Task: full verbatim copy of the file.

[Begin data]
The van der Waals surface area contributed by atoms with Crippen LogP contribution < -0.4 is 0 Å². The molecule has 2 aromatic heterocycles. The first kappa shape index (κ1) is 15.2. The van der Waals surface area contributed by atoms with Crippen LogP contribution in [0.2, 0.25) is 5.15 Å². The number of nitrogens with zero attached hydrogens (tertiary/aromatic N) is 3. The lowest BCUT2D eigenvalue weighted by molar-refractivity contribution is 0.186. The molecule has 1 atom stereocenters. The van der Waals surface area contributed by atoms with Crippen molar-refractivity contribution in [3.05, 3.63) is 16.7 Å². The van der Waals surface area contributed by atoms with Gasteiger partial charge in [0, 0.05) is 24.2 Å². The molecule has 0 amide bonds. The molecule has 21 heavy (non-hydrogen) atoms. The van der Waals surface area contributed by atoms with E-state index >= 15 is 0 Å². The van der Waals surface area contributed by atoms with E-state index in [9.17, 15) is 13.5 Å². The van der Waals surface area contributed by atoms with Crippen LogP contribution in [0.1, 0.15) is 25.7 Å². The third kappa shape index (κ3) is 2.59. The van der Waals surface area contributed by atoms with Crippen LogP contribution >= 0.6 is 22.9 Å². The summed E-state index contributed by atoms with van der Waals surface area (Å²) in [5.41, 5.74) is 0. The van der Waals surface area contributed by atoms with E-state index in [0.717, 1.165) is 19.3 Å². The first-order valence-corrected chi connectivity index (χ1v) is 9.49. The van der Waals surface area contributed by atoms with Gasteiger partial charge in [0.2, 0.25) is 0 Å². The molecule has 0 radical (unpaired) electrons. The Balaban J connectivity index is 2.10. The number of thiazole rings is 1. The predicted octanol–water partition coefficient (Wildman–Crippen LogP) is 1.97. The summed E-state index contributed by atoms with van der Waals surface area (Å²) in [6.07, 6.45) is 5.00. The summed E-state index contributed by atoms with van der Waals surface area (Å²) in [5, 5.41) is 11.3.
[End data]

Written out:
The van der Waals surface area contributed by atoms with Crippen LogP contribution < -0.4 is 0 Å². The molecule has 2 aromatic heterocycles. The first kappa shape index (κ1) is 15.2. The van der Waals surface area contributed by atoms with Crippen LogP contribution in [0.2, 0.25) is 5.15 Å². The number of nitrogens with zero attached hydrogens (tertiary/aromatic N) is 3. The lowest BCUT2D eigenvalue weighted by molar-refractivity contribution is 0.186. The molecule has 1 atom stereocenters. The van der Waals surface area contributed by atoms with Crippen molar-refractivity contribution in [3.05, 3.63) is 16.7 Å². The van der Waals surface area contributed by atoms with Gasteiger partial charge in [0, 0.05) is 24.2 Å². The molecule has 0 amide bonds. The molecule has 21 heavy (non-hydrogen) atoms. The van der Waals surface area contributed by atoms with E-state index >= 15 is 0 Å². The van der Waals surface area contributed by atoms with E-state index in [9.17, 15) is 13.5 Å². The van der Waals surface area contributed by atoms with Crippen LogP contribution in [0.1, 0.15) is 25.7 Å². The third kappa shape index (κ3) is 2.59. The van der Waals surface area contributed by atoms with Crippen LogP contribution >= 0.6 is 22.9 Å². The summed E-state index contributed by atoms with van der Waals surface area (Å²) in [5.41, 5.74) is 0. The van der Waals surface area contributed by atoms with E-state index in [0.717, 1.165) is 19.3 Å². The first-order valence-corrected chi connectivity index (χ1v) is 9.49. The van der Waals surface area contributed by atoms with Gasteiger partial charge in [0.2, 0.25) is 0 Å². The molecule has 0 radical (unpaired) electrons. The Balaban J connectivity index is 2.10. The number of thiazole rings is 1. The predicted octanol–water partition coefficient (Wildman–Crippen LogP) is 1.97. The summed E-state index contributed by atoms with van der Waals surface area (Å²) in [6.07, 6.45) is 5.00. The summed E-state index contributed by atoms with van der Waals surface area (Å²) in [5, 5.41) is 11.3.